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More puzzling than the logistics of the attack is what drove two well-educated young men raised in quiet English suburbs to suicide and carnage. The news of the crime certainly stunned the men's relatives and neighbors. Sharif, whose father was a successful Derby businessman, grew up in a comfortable house, and enjoyed football and skateboarding like any British teenager. He went to university in London but dropped out. When he returned to Derby he was married to a woman who always wore a burqa. He had become devout and exchanged his Western clothes for robes.
Asif Hanif's life had a similar arc. Polite and gentle, he was described by his brother, Taz, as "just a big teddy bear, that's what people said about him." Hanif was studying business at college, had worked part-time at Heathrow Airport and also reportedly grew more and more interested in religion. He eventually went to Damascus University in Syria to study Arabic with the aim of teaching it in London. Sharif, who reportedly left Derby before the Iraq war, also said he was going to Syria.
Somewhere along the way, the two men became radicalized, an experience shared by other British Muslims. The "shoe bomber" Richard Reid, jailed for life in the U.S. for trying to blow up an airliner in December 2001, changed from an amiable young man into an extremist, according to one London imam. Somewhere, too, middle-class Omar Saeed Sheikh was turned, and the clever London School of Economics student took jihad to the extreme. He was sentenced to death in Pakistan for the kidnapping and murder of American journalist Daniel Pearl. There are another nine Britons, captured during the Afghan fighting held in Camp X-Ray, and still others who died in Afghanistan without their parents in Britain even knowing they had joined the jihad. They too asked what had happened to their sons.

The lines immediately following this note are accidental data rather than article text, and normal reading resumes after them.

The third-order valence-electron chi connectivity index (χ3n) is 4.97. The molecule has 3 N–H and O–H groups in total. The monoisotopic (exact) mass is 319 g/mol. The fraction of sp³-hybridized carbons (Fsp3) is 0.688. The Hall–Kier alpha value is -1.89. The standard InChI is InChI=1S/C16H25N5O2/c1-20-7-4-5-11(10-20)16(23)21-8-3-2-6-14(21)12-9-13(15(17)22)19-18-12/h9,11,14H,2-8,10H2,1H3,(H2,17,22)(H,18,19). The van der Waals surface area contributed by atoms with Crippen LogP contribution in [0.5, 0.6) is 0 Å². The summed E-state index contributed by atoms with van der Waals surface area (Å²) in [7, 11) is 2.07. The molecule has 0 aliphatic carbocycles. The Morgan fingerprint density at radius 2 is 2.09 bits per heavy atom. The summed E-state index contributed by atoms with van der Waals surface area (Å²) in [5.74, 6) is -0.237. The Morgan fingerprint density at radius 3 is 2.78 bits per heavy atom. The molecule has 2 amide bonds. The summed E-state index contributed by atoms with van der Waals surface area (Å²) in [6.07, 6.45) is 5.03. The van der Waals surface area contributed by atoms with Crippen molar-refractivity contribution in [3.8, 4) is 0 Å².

One answer seems to be preachers like fundamentalist Abu Qatada, whose sermons inspired the members of 9/11 hijacker Mohammad Atta's cell, and Jamaican-born cleric Abdullah al-Faisal, who urged his followers in Britain to kill non-believers with guns and even chemical weapons. Abu Hamza al-Masri's militant rhetoric at north London's Finsbury Park mosque apparently inspired many prominent terror suspects, from Richard Reid to Zacarias Moussaoui and possibly Sharif, too.
Abu Qatada and al-Faisal are now in prison, and the government has initiated moves to remove Hamza's British passport. But Al-Muhajiroun, an extremist Muslim youth movement with offices in Derby and other cities, is still active. It has long been suspected of influencing young men to train for the jihad. According to its Syrian-born founder, Omar Bakri Muhammad, both Sharif and Hanif attended his Shar'ia law lectures though neither were members of the group. Its U.K. leader, Anjem Choudary, will not denounce the latest suicide bombing; he says jihad is a Muslim duty, Palestine a "Muslim land suffering atrocities" and "it's no surprise some should go there and fulfill their duty in this way."
Although the vast majority of British Muslims denounce terrorism, there are few who do not passionately support the Palestinian cause. Israeli Foreign Minister Silvan Shalom told TIME that he has warned British Foreign Secretary Jack Straw, "You have to act against those in Britain who encourage these people and incite them against Jews and against Israel." But to prevent more Britons from taking up the extremist calls to "fulfill their duty," the road map to peace in the Middle East must actually lead somewhere and soon.